MASVINGO – The recent rains received in Masvingo have caused a huge damage to roads in the high density suburb of Victoria Ranch rendering the majority of them unusable causing an outcry amongst motorists and residents.
Remainder of Victoria Ranch Consortium chairperson, Wellington Mahwende said they were worried by the deplorable state of the roads and said plans were underway to rehabilitate the roads starting in April this year.
Mahwende said they were sending a tender invitation for the construction of roads and said works are expected to begin at the end of the rain season.
“Our roads are in a sorry state and currently we cannot do any regular maintenance like grading because of the rains but once the surface dries we will put a grader to do maintenance,” said Mahwende.
Mahwende, who is also one of the chief land developers in Victoria Ranch, said they were in the process of looking for a contactor to service the roads by April.
“We are putting an advert calling for tenders to construct standard roads in the suburb and construction should start as soon as possible. We hope by April we would have put everything in place to start the construction,” said Mahwende.
He said contrary to grapevine information, people in Victoria Ranch had not paid for road construction fees but were going to be engaged once a suitable contractor had been found.
“Many people believe that we have charged our people for roads but we haven’t. We are going to do so when we find a suitable contractor and residents will be paying directly to the contactor so that there won’t be cases of misappropriation of funds.” said Mahwende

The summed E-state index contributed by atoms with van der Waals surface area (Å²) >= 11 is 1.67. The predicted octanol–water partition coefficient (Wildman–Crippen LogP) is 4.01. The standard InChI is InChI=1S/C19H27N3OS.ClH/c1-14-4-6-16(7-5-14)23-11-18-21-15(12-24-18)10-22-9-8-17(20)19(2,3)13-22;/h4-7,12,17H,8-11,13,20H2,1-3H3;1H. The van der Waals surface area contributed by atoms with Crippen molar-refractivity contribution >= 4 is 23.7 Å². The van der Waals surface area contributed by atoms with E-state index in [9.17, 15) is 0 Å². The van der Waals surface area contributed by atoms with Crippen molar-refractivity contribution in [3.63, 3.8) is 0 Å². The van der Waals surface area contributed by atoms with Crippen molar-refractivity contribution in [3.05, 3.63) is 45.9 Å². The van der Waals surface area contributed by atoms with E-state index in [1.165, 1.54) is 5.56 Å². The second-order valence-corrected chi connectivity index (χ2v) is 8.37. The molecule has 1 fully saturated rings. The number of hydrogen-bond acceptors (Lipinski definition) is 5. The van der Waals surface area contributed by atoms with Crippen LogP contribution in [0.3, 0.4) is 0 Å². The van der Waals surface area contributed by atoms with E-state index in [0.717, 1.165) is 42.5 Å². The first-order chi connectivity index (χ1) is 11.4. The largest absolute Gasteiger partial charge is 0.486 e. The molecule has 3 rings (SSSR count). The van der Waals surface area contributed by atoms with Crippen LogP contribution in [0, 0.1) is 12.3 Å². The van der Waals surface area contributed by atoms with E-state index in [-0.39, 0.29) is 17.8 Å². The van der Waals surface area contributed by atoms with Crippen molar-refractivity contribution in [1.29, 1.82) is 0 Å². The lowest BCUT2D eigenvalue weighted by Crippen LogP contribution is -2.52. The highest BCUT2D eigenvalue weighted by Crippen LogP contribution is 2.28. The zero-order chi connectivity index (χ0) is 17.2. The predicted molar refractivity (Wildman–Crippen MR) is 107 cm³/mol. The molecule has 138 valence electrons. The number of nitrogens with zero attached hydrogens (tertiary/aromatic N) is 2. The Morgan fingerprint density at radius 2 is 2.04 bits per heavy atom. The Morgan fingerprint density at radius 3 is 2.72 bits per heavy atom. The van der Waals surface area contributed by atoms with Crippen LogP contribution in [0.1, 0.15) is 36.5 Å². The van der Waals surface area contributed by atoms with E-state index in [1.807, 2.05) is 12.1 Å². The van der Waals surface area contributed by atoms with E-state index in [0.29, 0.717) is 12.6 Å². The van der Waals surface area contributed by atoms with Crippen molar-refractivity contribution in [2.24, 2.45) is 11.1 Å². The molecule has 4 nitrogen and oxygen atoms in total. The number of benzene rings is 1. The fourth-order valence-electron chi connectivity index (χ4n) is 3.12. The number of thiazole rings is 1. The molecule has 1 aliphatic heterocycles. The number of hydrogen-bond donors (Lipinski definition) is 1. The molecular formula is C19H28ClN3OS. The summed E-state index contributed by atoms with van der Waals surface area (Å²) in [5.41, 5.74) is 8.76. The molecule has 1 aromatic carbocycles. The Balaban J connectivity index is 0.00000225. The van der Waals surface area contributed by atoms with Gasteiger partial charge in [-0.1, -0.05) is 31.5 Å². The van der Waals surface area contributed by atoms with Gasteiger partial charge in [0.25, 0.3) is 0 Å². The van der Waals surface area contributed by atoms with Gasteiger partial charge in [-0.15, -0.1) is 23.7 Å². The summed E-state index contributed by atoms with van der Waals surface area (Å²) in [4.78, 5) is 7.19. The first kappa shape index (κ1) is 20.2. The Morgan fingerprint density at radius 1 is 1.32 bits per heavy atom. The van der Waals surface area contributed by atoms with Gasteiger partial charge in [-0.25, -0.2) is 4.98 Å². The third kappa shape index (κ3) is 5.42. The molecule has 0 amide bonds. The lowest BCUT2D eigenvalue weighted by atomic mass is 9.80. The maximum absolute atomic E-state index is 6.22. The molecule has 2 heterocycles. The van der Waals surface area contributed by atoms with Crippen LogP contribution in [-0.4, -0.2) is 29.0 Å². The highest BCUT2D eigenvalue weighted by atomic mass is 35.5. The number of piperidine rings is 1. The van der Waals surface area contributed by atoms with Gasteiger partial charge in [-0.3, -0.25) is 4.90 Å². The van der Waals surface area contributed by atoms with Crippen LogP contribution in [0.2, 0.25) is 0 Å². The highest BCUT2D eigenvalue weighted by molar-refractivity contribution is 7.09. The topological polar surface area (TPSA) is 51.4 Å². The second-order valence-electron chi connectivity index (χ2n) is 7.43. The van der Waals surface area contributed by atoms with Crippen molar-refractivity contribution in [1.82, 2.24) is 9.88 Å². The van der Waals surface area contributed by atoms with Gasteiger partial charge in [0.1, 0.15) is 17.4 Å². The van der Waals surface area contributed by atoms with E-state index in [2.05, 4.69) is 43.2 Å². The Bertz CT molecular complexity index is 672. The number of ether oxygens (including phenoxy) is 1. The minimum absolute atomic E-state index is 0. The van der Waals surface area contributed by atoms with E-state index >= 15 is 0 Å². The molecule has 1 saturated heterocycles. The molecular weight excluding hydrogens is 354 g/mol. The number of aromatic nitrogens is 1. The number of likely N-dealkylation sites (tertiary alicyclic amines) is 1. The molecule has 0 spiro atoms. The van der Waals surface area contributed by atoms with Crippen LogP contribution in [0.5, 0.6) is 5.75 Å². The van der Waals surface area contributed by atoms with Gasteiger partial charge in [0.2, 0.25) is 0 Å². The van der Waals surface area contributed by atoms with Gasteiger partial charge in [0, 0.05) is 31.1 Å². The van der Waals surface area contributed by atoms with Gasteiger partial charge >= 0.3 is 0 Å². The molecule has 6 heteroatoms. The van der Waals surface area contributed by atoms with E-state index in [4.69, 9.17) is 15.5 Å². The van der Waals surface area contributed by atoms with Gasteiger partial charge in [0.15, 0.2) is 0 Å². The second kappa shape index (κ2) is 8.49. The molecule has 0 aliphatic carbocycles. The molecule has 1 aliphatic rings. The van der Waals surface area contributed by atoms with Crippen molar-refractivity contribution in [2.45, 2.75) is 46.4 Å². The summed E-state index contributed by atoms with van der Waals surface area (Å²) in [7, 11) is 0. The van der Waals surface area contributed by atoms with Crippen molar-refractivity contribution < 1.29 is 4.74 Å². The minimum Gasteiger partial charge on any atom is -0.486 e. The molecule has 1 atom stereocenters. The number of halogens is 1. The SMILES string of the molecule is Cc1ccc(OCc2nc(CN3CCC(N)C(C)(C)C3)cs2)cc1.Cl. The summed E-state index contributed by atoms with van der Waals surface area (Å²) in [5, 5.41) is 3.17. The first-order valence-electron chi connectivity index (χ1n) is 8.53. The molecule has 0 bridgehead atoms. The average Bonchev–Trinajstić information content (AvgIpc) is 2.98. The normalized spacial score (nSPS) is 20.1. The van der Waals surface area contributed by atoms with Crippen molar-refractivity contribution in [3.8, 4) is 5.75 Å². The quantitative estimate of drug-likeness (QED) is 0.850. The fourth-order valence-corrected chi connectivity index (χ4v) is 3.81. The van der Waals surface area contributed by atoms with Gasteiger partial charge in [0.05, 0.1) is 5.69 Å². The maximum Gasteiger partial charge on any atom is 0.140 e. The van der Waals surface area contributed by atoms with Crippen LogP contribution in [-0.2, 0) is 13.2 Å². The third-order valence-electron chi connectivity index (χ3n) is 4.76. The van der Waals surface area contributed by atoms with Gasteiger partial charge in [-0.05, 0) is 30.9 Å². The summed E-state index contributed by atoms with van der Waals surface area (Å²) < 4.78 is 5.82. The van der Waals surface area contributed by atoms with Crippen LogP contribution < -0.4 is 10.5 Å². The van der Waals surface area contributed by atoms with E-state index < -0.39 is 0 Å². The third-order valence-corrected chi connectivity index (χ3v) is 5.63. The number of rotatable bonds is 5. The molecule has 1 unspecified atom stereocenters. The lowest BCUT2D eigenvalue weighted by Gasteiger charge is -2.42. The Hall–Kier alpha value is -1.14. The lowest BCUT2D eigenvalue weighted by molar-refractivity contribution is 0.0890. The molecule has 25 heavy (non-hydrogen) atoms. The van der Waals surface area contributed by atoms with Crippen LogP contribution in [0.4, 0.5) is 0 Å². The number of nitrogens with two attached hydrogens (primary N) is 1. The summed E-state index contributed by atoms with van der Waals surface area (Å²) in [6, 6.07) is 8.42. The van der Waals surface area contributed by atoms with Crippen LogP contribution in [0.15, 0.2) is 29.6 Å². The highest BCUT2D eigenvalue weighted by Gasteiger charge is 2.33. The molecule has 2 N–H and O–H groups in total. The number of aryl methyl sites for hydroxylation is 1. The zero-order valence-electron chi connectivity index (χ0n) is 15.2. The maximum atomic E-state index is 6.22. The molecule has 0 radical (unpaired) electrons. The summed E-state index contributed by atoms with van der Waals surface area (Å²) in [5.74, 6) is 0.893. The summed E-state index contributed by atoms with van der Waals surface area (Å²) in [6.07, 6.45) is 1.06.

He also said the Remainder of Victoria Ranch Consortium had 14 housing cooperatives which were selling stands to their clients but in terms of services they unite and do it together for it is difficult for each and every cooperative to do roads or sewer works on its own.
“After getting quotations from the contractors, we will then divide the amount with the number of households we have and each household will pay towards the service.
“We did the same process when we laid the ground work for water connections and we had a standing agreement with the city council to supply water for at least three days a week.
“The agreement has unfortunately faulted owing to the water challenges in the city,” said Mahwende.
He said they had done about 50 percent of the sewer system in the area but could not continue with it because they could not test if the gradient will be able to push the sewer to the main line and were waiting for the city council to do the test for them before they continue.
“We stopped the sewer project midway because we are waiting for the trunk sewer to be completed.
“We don’t know if the sewer will have pressure to flow to the main sewer line so we engaged city council and they said they have an alternative way of testing and once that has been done, we will continue because the material is already there,” said Mahwende.